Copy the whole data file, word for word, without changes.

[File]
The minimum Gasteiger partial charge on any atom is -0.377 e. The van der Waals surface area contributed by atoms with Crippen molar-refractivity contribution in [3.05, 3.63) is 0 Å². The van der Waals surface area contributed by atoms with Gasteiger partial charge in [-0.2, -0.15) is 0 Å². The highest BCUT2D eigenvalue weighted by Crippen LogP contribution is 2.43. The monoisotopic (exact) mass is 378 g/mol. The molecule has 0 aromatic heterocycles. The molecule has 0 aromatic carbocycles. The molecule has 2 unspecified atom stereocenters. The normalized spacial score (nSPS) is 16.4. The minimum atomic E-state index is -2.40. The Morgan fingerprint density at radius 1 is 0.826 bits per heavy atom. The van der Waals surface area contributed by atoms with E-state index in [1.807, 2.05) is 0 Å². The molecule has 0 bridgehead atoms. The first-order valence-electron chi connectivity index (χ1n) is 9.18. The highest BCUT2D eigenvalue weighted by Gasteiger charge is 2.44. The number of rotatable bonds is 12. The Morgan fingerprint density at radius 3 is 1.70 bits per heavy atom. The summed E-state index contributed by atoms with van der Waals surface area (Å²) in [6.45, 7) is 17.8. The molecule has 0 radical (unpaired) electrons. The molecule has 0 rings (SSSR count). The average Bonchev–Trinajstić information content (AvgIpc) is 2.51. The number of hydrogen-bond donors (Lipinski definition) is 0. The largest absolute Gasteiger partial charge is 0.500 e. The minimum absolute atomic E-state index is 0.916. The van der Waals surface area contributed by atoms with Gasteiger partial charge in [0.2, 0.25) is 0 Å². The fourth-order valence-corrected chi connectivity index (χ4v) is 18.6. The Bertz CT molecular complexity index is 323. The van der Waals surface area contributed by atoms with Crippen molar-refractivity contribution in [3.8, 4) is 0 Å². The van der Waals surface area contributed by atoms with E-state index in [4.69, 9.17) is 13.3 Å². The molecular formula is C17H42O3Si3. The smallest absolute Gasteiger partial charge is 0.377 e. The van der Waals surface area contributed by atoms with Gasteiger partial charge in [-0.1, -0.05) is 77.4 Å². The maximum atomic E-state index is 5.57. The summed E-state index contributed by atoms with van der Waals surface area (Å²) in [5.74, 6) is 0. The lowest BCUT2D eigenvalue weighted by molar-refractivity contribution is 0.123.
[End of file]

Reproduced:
The minimum Gasteiger partial charge on any atom is -0.377 e. The van der Waals surface area contributed by atoms with Crippen molar-refractivity contribution in [3.05, 3.63) is 0 Å². The van der Waals surface area contributed by atoms with Gasteiger partial charge in [-0.2, -0.15) is 0 Å². The highest BCUT2D eigenvalue weighted by Crippen LogP contribution is 2.43. The monoisotopic (exact) mass is 378 g/mol. The molecule has 0 aromatic heterocycles. The molecule has 0 aromatic carbocycles. The molecule has 2 unspecified atom stereocenters. The normalized spacial score (nSPS) is 16.4. The minimum atomic E-state index is -2.40. The Morgan fingerprint density at radius 1 is 0.826 bits per heavy atom. The van der Waals surface area contributed by atoms with E-state index in [1.807, 2.05) is 0 Å². The molecule has 0 bridgehead atoms. The first-order valence-electron chi connectivity index (χ1n) is 9.18. The highest BCUT2D eigenvalue weighted by Gasteiger charge is 2.44. The number of rotatable bonds is 12. The Morgan fingerprint density at radius 3 is 1.70 bits per heavy atom. The summed E-state index contributed by atoms with van der Waals surface area (Å²) in [6.45, 7) is 17.8. The molecule has 0 radical (unpaired) electrons. The molecule has 0 rings (SSSR count). The average Bonchev–Trinajstić information content (AvgIpc) is 2.51. The number of hydrogen-bond donors (Lipinski definition) is 0. The largest absolute Gasteiger partial charge is 0.500 e. The minimum absolute atomic E-state index is 0.916. The van der Waals surface area contributed by atoms with Gasteiger partial charge in [0.2, 0.25) is 0 Å². The fourth-order valence-corrected chi connectivity index (χ4v) is 18.6. The Bertz CT molecular complexity index is 323. The van der Waals surface area contributed by atoms with Crippen molar-refractivity contribution in [3.8, 4) is 0 Å². The van der Waals surface area contributed by atoms with E-state index in [4.69, 9.17) is 13.3 Å². The molecular formula is C17H42O3Si3. The smallest absolute Gasteiger partial charge is 0.377 e. The van der Waals surface area contributed by atoms with Gasteiger partial charge in [-0.1, -0.05) is 77.4 Å². The maximum atomic E-state index is 5.57. The summed E-state index contributed by atoms with van der Waals surface area (Å²) in [5.74, 6) is 0. The lowest BCUT2D eigenvalue weighted by molar-refractivity contribution is 0.123.